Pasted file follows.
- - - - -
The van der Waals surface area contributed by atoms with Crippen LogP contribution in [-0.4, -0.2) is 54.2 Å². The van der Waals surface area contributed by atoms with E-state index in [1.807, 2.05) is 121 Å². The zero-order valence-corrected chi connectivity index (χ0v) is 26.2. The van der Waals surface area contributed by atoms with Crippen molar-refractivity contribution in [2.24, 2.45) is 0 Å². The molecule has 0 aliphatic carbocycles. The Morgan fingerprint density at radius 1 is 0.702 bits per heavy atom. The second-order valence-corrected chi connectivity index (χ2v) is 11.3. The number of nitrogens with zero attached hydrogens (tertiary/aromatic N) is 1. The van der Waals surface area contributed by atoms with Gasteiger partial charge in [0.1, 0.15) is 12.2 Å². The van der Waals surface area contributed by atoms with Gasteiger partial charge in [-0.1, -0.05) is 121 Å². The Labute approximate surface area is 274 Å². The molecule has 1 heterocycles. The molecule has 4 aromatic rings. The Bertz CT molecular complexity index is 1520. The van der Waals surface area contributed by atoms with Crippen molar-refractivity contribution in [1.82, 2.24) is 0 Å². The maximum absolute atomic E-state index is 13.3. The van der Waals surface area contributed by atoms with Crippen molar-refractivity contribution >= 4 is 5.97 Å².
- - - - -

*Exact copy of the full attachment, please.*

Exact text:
The van der Waals surface area contributed by atoms with Crippen LogP contribution in [-0.4, -0.2) is 54.2 Å². The van der Waals surface area contributed by atoms with E-state index in [1.807, 2.05) is 121 Å². The zero-order valence-corrected chi connectivity index (χ0v) is 26.2. The van der Waals surface area contributed by atoms with Crippen molar-refractivity contribution in [2.24, 2.45) is 0 Å². The molecule has 0 aliphatic carbocycles. The Morgan fingerprint density at radius 1 is 0.702 bits per heavy atom. The second-order valence-corrected chi connectivity index (χ2v) is 11.3. The number of nitrogens with zero attached hydrogens (tertiary/aromatic N) is 1. The van der Waals surface area contributed by atoms with Gasteiger partial charge in [0.1, 0.15) is 12.2 Å². The van der Waals surface area contributed by atoms with Gasteiger partial charge in [-0.1, -0.05) is 121 Å². The Labute approximate surface area is 274 Å². The molecule has 1 heterocycles. The molecule has 4 aromatic rings. The Bertz CT molecular complexity index is 1520. The van der Waals surface area contributed by atoms with Crippen molar-refractivity contribution in [1.82, 2.24) is 0 Å². The maximum absolute atomic E-state index is 13.3. The van der Waals surface area contributed by atoms with Crippen molar-refractivity contribution >= 4 is 5.97 Å².